Tobacco displays will become a thing of the past next month when amendments to the Smoke-Free Environments Act come into force.
To ensure compliance, smoke-free enforcement officers working in district health boards under contract to the Ministry of Health, will do spot checks at retail outlets after 23 July.
If retailers choose to continue selling tobacco after that date, they will need to think carefully about how to receive and store tobacco products and how to get tobacco products to the purchaser without unnecessarily displaying them.
Tobacco retailers will not be able to
- have tobacco products visible to members of the public, either inside or outside their premises
- use any retail or trading name signifying that tobacco products are available for sale inside the premises.
Waikato District Health Board alcohol and tobacco enforcement officer Nick Young said it was desirable that the public, especially young people, those trying to quit and ex-smokers are not exposed to the sight of tobacco products.
“If you are selling tobacco products you will need to ensure that these products are not visible except to the extent necessary to complete a sale.
“Retailers who choose to continue selling tobacco products will have a responsibility to ensure they meet the requirements of the Act. Those that do not may face prosecution and a fine of up to $10,000,” he said.
Tobacco sales via the internet in New Zealand are also bound by the Act and must not display tobacco products or tobacco information.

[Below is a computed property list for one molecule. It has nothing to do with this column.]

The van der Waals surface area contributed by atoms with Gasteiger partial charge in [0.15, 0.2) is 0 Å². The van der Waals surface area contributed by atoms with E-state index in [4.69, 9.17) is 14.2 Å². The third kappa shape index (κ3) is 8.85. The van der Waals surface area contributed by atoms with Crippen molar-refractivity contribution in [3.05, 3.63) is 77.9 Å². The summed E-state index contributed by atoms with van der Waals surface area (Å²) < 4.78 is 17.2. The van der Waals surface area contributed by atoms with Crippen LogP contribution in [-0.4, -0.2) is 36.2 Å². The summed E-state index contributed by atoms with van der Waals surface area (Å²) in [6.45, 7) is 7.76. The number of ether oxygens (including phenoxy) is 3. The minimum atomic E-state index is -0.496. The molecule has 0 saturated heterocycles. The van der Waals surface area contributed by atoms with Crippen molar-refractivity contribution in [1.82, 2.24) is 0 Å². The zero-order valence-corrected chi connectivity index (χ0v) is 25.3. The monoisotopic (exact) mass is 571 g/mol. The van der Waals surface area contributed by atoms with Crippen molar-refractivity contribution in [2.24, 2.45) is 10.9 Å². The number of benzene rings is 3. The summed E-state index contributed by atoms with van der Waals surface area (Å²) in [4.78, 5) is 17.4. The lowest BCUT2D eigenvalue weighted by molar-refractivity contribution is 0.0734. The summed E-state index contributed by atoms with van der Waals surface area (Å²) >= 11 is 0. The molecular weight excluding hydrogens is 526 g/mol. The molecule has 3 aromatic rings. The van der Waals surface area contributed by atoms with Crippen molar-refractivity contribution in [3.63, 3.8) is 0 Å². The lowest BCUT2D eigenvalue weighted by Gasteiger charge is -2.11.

Mr Young said smoke-free enforcement officers would contact retailers to advise of the changes and to conduct compliance checks.
Some of the current required signage, such as ‘Smoking Kills’, will need to be removed. The Ministry of Health will be producing new approved signage which will be available from the Ministry of Health website www.healthed.govt.nz or from public health units in the DHBs.
“Smoke-free enforcement officers will encourage and support retailers to comply with the legislation and can instigate prosecution action for deliberate and persistent non-compliance,” said Mr Young.
They will continue to carry out controlled purchase operations where volunteers under 18 years of age attempt to purchase tobacco from retailers. A sale to a young person could result in an instant fine of up to $1000 for the seller, as an alternative to District Court proceedings.
The Ministry of Health publication Guidelines for Implementing the Prohibition on the Display of Tobacco Products is a helpful reference document and can be found at www.health.govt.nz
Alternatively you can contact the Smoke-free Enforcement Officer at Population Health, Waikato District Health Board on (07) 838 2569.
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